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URL Normalization with Netlify Redirects

Static site generators are not a new idea, but recently they started to gain more traction. Modern implementations (e.g., Jekyll) are a giant leap forward for web design. They offer many advantages over traditional CMS systems, but I want to emphasize the dead-simple deployment process. Web designers and developers love this because they can focus on what really matters: Their client’s project. The need for DevOps knowledge or even dedicated people is mostly gone. Just copy the generated static files to a web server, and you are done. Also, they are starting to displace traditional content management systems through the integration of user interfaces, allowing laymen to create and edit pages in a WYSIWYG fashion.

This is great, but in certain situations, you may need fine-grained control over your web server. In these cases, the “copy to a web server and forget approach” is not sufficient. One of these cases is if you want to enforce properly normalized URLs for your website. To achieve this, you need to configure redirects on your web server. Static site generators can’t help you with that, but platforms like the amazing Netlify - one of the leading companies in the JAMstack community - make this straightforward.


The canonical tag is common knowledge nowadays. For instance, this page has a canonical tag like this:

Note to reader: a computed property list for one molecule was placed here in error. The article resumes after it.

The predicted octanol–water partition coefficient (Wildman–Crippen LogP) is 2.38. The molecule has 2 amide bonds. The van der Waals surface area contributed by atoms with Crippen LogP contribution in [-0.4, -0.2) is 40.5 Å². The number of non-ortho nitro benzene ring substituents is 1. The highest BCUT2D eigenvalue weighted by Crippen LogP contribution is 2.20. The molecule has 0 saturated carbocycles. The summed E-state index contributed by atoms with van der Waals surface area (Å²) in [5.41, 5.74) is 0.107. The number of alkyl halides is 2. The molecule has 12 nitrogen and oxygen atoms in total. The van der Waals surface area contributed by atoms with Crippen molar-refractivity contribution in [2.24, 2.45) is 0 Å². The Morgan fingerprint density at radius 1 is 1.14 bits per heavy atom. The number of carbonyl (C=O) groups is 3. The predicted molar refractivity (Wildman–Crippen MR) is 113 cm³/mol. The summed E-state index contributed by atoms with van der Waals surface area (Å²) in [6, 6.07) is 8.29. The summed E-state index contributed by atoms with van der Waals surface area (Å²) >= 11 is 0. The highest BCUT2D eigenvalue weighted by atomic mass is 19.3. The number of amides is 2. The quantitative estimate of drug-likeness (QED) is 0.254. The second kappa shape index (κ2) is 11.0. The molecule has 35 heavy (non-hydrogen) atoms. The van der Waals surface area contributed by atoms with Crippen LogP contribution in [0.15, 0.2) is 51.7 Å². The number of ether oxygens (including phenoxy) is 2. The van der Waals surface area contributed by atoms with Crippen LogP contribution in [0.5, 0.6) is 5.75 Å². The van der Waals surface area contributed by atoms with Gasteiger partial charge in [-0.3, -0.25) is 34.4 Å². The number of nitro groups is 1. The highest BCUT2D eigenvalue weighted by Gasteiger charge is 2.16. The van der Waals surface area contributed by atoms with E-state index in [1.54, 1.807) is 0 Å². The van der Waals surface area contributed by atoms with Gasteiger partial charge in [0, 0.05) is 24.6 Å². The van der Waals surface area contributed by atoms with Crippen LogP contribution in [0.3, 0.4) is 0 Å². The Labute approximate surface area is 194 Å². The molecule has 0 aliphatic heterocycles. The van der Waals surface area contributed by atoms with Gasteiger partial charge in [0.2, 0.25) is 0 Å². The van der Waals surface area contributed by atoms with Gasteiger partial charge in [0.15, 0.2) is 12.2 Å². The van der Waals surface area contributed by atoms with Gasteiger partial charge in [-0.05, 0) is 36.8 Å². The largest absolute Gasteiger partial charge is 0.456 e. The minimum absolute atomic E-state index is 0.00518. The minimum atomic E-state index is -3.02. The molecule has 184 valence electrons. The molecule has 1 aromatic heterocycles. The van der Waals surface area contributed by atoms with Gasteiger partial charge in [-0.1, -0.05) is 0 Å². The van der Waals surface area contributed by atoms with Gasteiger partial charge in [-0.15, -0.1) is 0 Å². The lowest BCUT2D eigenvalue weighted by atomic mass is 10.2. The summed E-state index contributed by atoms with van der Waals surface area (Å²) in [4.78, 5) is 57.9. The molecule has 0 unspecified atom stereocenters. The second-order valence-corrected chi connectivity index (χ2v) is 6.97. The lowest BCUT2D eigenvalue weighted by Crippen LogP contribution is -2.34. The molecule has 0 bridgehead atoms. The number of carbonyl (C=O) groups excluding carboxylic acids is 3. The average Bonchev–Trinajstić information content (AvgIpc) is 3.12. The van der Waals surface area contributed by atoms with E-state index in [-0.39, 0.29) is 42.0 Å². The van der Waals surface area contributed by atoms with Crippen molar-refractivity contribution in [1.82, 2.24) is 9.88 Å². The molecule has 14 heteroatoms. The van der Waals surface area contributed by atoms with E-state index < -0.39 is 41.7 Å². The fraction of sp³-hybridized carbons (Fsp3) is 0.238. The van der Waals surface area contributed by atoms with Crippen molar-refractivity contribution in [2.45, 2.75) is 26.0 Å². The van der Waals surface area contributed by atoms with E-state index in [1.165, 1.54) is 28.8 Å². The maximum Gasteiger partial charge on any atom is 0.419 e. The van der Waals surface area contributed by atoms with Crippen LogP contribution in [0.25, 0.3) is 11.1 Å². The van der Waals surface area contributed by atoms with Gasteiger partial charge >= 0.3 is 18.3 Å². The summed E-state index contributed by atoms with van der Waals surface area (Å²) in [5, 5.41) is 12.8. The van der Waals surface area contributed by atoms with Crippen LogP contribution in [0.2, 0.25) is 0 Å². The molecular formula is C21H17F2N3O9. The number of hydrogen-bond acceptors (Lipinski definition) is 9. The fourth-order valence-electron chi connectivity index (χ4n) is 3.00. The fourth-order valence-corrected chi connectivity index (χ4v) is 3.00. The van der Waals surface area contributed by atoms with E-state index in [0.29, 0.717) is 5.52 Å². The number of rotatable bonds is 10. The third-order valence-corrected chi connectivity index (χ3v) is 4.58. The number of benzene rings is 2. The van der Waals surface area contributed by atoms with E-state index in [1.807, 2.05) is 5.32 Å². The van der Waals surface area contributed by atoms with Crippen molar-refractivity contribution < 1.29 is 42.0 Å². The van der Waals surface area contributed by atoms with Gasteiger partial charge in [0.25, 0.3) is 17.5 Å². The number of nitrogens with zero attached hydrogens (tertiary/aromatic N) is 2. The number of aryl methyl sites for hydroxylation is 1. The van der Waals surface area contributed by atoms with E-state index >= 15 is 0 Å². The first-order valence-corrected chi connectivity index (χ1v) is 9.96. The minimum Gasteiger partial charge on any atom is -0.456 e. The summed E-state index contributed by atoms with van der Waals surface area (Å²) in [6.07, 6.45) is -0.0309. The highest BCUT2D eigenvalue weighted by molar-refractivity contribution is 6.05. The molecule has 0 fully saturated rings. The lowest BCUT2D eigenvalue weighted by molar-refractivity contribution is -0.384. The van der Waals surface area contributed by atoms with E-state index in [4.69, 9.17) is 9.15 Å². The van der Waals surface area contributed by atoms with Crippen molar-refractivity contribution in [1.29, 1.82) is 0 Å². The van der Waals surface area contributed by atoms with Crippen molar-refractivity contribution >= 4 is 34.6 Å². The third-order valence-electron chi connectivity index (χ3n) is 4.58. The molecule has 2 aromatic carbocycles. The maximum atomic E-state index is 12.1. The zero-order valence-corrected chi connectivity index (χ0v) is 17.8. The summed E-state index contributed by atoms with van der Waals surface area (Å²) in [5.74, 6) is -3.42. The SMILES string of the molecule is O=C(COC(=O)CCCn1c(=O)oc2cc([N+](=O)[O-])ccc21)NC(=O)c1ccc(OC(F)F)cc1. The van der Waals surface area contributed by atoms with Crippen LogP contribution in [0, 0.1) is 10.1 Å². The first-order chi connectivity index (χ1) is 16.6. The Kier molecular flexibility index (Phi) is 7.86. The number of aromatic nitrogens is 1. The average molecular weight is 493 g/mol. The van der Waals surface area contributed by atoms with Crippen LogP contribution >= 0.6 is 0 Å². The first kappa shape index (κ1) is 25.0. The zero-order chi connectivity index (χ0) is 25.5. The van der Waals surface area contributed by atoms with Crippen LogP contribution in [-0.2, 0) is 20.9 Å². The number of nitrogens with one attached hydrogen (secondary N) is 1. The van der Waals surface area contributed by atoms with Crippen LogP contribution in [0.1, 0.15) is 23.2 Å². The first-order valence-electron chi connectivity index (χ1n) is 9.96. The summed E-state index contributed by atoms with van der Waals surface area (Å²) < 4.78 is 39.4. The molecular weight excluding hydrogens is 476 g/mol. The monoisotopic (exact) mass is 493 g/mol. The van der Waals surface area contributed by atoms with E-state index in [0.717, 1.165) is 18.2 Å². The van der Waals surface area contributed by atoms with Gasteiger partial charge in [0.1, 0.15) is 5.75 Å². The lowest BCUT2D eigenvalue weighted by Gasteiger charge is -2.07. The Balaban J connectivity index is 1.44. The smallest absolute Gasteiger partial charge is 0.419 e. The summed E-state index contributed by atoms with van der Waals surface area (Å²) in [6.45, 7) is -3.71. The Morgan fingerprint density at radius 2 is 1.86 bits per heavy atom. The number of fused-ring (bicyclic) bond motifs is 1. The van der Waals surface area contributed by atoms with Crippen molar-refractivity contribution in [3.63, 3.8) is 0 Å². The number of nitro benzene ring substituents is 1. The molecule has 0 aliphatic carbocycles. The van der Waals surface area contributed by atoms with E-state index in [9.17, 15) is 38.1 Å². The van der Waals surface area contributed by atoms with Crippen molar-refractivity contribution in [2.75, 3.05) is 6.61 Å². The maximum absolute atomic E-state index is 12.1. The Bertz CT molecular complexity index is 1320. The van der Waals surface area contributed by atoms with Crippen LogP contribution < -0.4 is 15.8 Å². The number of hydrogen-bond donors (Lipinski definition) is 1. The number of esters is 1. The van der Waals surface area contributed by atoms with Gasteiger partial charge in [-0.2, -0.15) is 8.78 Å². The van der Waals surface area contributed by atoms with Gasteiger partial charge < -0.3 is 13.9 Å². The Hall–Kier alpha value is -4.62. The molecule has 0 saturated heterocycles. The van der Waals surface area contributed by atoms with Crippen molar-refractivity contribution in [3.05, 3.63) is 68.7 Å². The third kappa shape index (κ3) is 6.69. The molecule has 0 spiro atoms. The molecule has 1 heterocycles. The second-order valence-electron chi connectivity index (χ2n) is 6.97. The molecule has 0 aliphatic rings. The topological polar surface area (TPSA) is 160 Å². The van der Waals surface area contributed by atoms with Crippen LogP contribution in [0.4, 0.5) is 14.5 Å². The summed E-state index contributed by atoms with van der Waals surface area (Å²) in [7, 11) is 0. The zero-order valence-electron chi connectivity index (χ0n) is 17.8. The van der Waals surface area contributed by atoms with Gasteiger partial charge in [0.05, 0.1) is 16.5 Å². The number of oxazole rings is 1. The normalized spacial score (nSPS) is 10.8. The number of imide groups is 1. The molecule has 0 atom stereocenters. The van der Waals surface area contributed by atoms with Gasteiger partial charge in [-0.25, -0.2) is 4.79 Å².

<link rel="canonical" href="/blog/url-normalization-with-netlify-redirects/"/>

The purpose of this is to tell search engines where the page lives. This is necessary because, by default, any given page is accessible through several different URLs: You can navigate to this page via /blog/url-normalization-with-netlify-redirects/ and /blog/url-normalization-with-netlify-redirects/index.html.

This is no concern as far as SEO goes if your website has proper canonical tags. Still, it can be a concern in other areas if people can access the same page using different URLs. Just to name an example, it could confuse your user tracking system.

Personally, I recommend URLs with trailing slash. It doesn’t matter which format you choose, though, as long as you are consistent about it. Just pick one and make sure that your canonical tags match your choice.

Basic Normalization

The best way to enforce your preferred URL style is permanent HTTP 301 redirects on the server-side. Needless to say, static site generators can’t help you in this regard. You could set up your generator to spit out a config file for your web server, but this can be difficult because web server configuration is not famous for being easy to learn. Luckily you don’t have to deal with that because Netlify has already solved the problem for you.

The easiest way to set this up on Netlify is a _redirects file. This is just a text file that looks like this:

/blog/url-normalization-with-netlify-redirects/index.html /blog/url-normalization-with-netlify-redirects/ 301!

This instructs Netlify to permanently redirect /blog/url-normalization-with-netlify-redirects/index.html to /blog/url-normalization-with-netlify-redirects/ (with trailing slash). This makes sense if you consider that the page’s canonical tag also points to the latter. Finally, note the exclamation mark. This is required to tell Netlify to perform the redirect even if a file/directory matching the source URL exists, which is, of course, the case here.